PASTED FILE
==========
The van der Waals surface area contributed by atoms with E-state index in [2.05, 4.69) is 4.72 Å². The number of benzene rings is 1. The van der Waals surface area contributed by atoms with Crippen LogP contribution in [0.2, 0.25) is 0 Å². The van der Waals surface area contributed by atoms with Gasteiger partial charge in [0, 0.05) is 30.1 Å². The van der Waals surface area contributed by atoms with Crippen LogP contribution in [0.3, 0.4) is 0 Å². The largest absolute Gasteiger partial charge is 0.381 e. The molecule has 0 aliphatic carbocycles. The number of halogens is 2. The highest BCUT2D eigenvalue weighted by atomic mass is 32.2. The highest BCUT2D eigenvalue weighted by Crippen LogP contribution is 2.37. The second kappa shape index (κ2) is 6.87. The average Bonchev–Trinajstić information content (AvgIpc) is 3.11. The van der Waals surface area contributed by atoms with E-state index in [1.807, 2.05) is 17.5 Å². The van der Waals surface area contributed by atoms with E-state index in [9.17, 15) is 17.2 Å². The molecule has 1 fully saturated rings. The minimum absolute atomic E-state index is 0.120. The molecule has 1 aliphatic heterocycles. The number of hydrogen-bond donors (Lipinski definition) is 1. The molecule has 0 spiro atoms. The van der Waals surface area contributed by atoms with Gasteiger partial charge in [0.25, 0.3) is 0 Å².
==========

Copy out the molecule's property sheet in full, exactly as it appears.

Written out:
The van der Waals surface area contributed by atoms with E-state index in [2.05, 4.69) is 4.72 Å². The number of benzene rings is 1. The van der Waals surface area contributed by atoms with Crippen LogP contribution in [0.2, 0.25) is 0 Å². The van der Waals surface area contributed by atoms with Gasteiger partial charge in [0, 0.05) is 30.1 Å². The van der Waals surface area contributed by atoms with Crippen LogP contribution in [0.3, 0.4) is 0 Å². The largest absolute Gasteiger partial charge is 0.381 e. The molecule has 0 aliphatic carbocycles. The number of halogens is 2. The highest BCUT2D eigenvalue weighted by atomic mass is 32.2. The highest BCUT2D eigenvalue weighted by Crippen LogP contribution is 2.37. The second kappa shape index (κ2) is 6.87. The average Bonchev–Trinajstić information content (AvgIpc) is 3.11. The van der Waals surface area contributed by atoms with E-state index in [1.807, 2.05) is 17.5 Å². The van der Waals surface area contributed by atoms with E-state index in [9.17, 15) is 17.2 Å². The molecule has 1 fully saturated rings. The minimum absolute atomic E-state index is 0.120. The molecule has 1 aliphatic heterocycles. The number of hydrogen-bond donors (Lipinski definition) is 1. The molecule has 0 spiro atoms. The van der Waals surface area contributed by atoms with Gasteiger partial charge in [0.25, 0.3) is 0 Å².